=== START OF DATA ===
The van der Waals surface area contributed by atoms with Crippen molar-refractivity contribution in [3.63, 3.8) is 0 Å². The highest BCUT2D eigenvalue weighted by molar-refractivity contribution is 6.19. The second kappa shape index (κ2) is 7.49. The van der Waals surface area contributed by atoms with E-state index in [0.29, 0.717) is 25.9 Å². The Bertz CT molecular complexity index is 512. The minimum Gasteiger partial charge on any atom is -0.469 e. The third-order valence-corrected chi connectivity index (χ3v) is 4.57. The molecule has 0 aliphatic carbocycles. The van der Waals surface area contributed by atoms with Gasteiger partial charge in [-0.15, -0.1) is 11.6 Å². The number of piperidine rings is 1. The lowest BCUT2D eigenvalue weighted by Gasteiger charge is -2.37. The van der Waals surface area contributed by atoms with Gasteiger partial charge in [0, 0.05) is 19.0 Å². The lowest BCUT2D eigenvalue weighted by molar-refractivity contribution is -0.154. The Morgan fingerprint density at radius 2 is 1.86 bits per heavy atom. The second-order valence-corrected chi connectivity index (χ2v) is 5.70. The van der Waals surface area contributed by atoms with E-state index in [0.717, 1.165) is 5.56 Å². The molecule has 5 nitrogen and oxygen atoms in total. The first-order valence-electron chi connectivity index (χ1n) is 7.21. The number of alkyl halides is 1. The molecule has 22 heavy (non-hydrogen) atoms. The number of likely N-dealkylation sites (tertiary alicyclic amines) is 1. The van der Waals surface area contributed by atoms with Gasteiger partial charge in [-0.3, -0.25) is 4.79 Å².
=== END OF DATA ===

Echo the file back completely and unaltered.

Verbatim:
The van der Waals surface area contributed by atoms with Crippen molar-refractivity contribution in [3.63, 3.8) is 0 Å². The highest BCUT2D eigenvalue weighted by molar-refractivity contribution is 6.19. The second kappa shape index (κ2) is 7.49. The van der Waals surface area contributed by atoms with E-state index in [0.29, 0.717) is 25.9 Å². The Bertz CT molecular complexity index is 512. The minimum Gasteiger partial charge on any atom is -0.469 e. The third-order valence-corrected chi connectivity index (χ3v) is 4.57. The molecule has 0 aliphatic carbocycles. The van der Waals surface area contributed by atoms with Gasteiger partial charge in [-0.15, -0.1) is 11.6 Å². The number of piperidine rings is 1. The lowest BCUT2D eigenvalue weighted by Gasteiger charge is -2.37. The van der Waals surface area contributed by atoms with Gasteiger partial charge in [0, 0.05) is 19.0 Å². The lowest BCUT2D eigenvalue weighted by molar-refractivity contribution is -0.154. The Morgan fingerprint density at radius 2 is 1.86 bits per heavy atom. The second-order valence-corrected chi connectivity index (χ2v) is 5.70. The van der Waals surface area contributed by atoms with E-state index in [0.717, 1.165) is 5.56 Å². The molecule has 5 nitrogen and oxygen atoms in total. The first-order valence-electron chi connectivity index (χ1n) is 7.21. The number of alkyl halides is 1. The molecule has 22 heavy (non-hydrogen) atoms. The number of likely N-dealkylation sites (tertiary alicyclic amines) is 1. The van der Waals surface area contributed by atoms with Gasteiger partial charge in [-0.3, -0.25) is 4.79 Å².